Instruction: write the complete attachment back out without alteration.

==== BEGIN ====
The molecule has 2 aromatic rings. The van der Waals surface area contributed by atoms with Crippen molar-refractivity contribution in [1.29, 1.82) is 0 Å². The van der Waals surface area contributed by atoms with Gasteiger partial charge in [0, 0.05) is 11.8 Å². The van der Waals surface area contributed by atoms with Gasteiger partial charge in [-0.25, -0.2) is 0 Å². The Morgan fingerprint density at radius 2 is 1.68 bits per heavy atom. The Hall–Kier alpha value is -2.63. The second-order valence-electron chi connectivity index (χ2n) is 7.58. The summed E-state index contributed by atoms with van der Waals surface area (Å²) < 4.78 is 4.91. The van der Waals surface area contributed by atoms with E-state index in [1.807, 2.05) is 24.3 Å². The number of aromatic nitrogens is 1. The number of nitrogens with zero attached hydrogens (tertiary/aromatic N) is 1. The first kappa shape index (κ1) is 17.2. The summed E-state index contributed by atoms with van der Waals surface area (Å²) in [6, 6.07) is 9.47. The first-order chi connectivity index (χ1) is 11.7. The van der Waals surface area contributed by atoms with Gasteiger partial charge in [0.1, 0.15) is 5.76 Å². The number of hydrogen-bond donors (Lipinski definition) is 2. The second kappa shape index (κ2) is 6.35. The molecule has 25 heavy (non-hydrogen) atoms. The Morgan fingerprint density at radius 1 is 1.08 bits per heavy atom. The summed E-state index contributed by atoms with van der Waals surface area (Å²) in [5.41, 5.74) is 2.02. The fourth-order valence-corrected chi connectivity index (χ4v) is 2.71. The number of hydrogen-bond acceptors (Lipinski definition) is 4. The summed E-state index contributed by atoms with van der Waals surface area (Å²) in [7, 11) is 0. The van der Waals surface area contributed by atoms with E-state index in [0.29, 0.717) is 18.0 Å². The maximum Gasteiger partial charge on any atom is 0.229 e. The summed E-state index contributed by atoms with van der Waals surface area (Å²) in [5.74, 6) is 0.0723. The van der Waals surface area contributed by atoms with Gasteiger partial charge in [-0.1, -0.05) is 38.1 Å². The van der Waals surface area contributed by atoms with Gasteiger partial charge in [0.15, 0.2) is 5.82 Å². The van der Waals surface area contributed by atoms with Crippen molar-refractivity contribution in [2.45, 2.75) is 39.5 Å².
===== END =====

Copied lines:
The molecule has 2 aromatic rings. The van der Waals surface area contributed by atoms with Crippen molar-refractivity contribution in [1.29, 1.82) is 0 Å². The van der Waals surface area contributed by atoms with Gasteiger partial charge in [0, 0.05) is 11.8 Å². The van der Waals surface area contributed by atoms with Gasteiger partial charge in [-0.25, -0.2) is 0 Å². The Morgan fingerprint density at radius 2 is 1.68 bits per heavy atom. The Hall–Kier alpha value is -2.63. The second-order valence-electron chi connectivity index (χ2n) is 7.58. The summed E-state index contributed by atoms with van der Waals surface area (Å²) < 4.78 is 4.91. The van der Waals surface area contributed by atoms with E-state index in [1.807, 2.05) is 24.3 Å². The number of aromatic nitrogens is 1. The number of nitrogens with zero attached hydrogens (tertiary/aromatic N) is 1. The first kappa shape index (κ1) is 17.2. The summed E-state index contributed by atoms with van der Waals surface area (Å²) in [6, 6.07) is 9.47. The first-order chi connectivity index (χ1) is 11.7. The van der Waals surface area contributed by atoms with Gasteiger partial charge in [0.1, 0.15) is 5.76 Å². The number of hydrogen-bond donors (Lipinski definition) is 2. The second kappa shape index (κ2) is 6.35. The molecule has 25 heavy (non-hydrogen) atoms. The Morgan fingerprint density at radius 1 is 1.08 bits per heavy atom. The summed E-state index contributed by atoms with van der Waals surface area (Å²) in [5.41, 5.74) is 2.02. The fourth-order valence-corrected chi connectivity index (χ4v) is 2.71. The number of hydrogen-bond acceptors (Lipinski definition) is 4. The summed E-state index contributed by atoms with van der Waals surface area (Å²) in [7, 11) is 0. The van der Waals surface area contributed by atoms with E-state index in [0.29, 0.717) is 18.0 Å². The maximum Gasteiger partial charge on any atom is 0.229 e. The summed E-state index contributed by atoms with van der Waals surface area (Å²) in [5.74, 6) is 0.0723. The van der Waals surface area contributed by atoms with Gasteiger partial charge in [-0.1, -0.05) is 38.1 Å². The van der Waals surface area contributed by atoms with Gasteiger partial charge in [0.15, 0.2) is 5.82 Å². The van der Waals surface area contributed by atoms with Crippen molar-refractivity contribution in [2.45, 2.75) is 39.5 Å².